The ladies' work-table book

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Contents

I
17
III
31
IV
43
V
66
VI
73
VII
77
VIII
86
IX
95
XIII
118
XIV
137
XV
158
XVI
171
XVII
182
XVIII
194
XIX
197
XX
203

X
99
XI
107
XII
110
XXI
217
XXII
225
XXIII
232

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Page 33 - Running. — Take three threads, leave three; and, in order that the work may be kept as firm as possible, back-stitch occasionally. If you sew selvages, they must be joined evenly together; but if raw edges, one must be turned down once, and the other laid upon it, but a few threads from the top : in this case, it must be felled afterwards.
Page 30 - In the beholding, and the glories share Of visionary battle. This bright art Did zealous Europe learn of pagan hands. While she assay'd, with rage of holy war, To desolate their fields : but old the skill : Long were the Phrygians' picturing looms renown'd; Tyre also, wealthy seat of arts, excell'd, And elder Sidon, in th
Page 199 - ... straight open hem. The appearance is the same, but the pattern is a curve, or other shape. CHAIN STITCH. — This is often employed in lace work. Make a knot, at the end of the cotton, and draw it through to the right side. While you put in the needle, let the end hang loose, and bring it out below, so as to incline a little to the left hand ; pass the needle over the cotton, as you draw it out, and this will form a loop : each succeeding one is done in the same manner. PEARLING. — This is...
Page 197 - SATIN STITCH. — This resembles the threads in satin, and is much used in embroidery. You make a knot at the end of the cotton, silk, or worsted; and bring it through the material on which you intend to work, from the under side to the upper one. Next, the needle is again put through to the under side, at about...
Page 30 - To raise at once our reverence and delight, To elevate the mind and charm the sight, To pour religion through th' attentive eye, And waft the soul on wings of extacy ; For this the mimic art with nature vies, And bids the visionary form arise.
Page 197 - ... This resembles the threads in satin, and is much used in embroidery. You make a knot at the end of the cotton, silk, or worsted; and bring it through the material on which you intend to work, from the under side to the upper one. Next, the needle is again put through to the under side, at about half an inch distance, and is then put back and brought to the upper side, about half way from the first point ; the next stitch is carried to the same distance from the second ; again the needle is brought...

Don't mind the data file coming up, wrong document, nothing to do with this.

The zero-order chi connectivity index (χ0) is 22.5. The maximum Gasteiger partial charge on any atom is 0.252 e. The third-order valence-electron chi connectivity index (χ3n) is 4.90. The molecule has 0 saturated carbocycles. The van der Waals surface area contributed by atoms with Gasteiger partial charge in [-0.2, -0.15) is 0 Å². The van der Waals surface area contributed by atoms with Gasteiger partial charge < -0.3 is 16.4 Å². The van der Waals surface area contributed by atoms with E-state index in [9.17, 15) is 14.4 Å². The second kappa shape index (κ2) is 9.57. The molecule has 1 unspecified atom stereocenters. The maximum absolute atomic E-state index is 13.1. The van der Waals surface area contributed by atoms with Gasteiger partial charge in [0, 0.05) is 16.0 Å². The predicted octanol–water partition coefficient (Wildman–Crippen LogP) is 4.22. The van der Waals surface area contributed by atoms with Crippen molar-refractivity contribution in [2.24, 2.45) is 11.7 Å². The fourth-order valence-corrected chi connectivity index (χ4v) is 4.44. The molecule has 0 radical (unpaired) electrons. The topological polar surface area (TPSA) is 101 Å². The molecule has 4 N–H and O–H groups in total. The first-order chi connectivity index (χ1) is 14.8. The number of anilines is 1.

Page xii - ... to the fabrics submitted to its operations. No one can look upon THE NEEDLE, without emotion ; it is a constant companion throughout the pilgrimage of life. We find it the first instrument of use placed in the hand of budding childhood, and it is found to retain its usefulness and charm, even when trembling in the grasp of fast declining age.
Page 116 - ... of thought and attention is bestowed upon them, to make her a proficient in this delightful employment. With one or two additional remarks, we will conclude this portion of our labors. The young votary of the needle must recollect that, if she allows her fondness for this accomplishment to draw off her attention, from the more serious or useful business of life, she will act decidedly wrong, and had far better never learn it at all. Another thing to be especially guarded against, is, not to devote...
Page 70 - Tinhemmed cloths, which are for domestic use. Little girls of the humbler classes might be employed by the more affluent, in making up those articles, and a suitable remuneration be given them. They would thus become more sensible of the value of time, and would contract habits of industry, which would be of essential service to them in the more advanced stages of their progress through life. A fair price paid for work done, either by a child or an adult, is far preferable to what is called charity....
Page ix - ... it will be admitted as a fact ot the utmost importance, thai every thing should be done to improve the taste, cultivate the understanding, and elevate the character of those " high priestesses " of our domestic sanctuaries. The page of history informs us, that the progress of any nation in morals, civilization, and refinement, is in proportion to the elevated or degraded position in which woman is placed in society; and the same instructive volume will enable us to perceive, that the fanciful...

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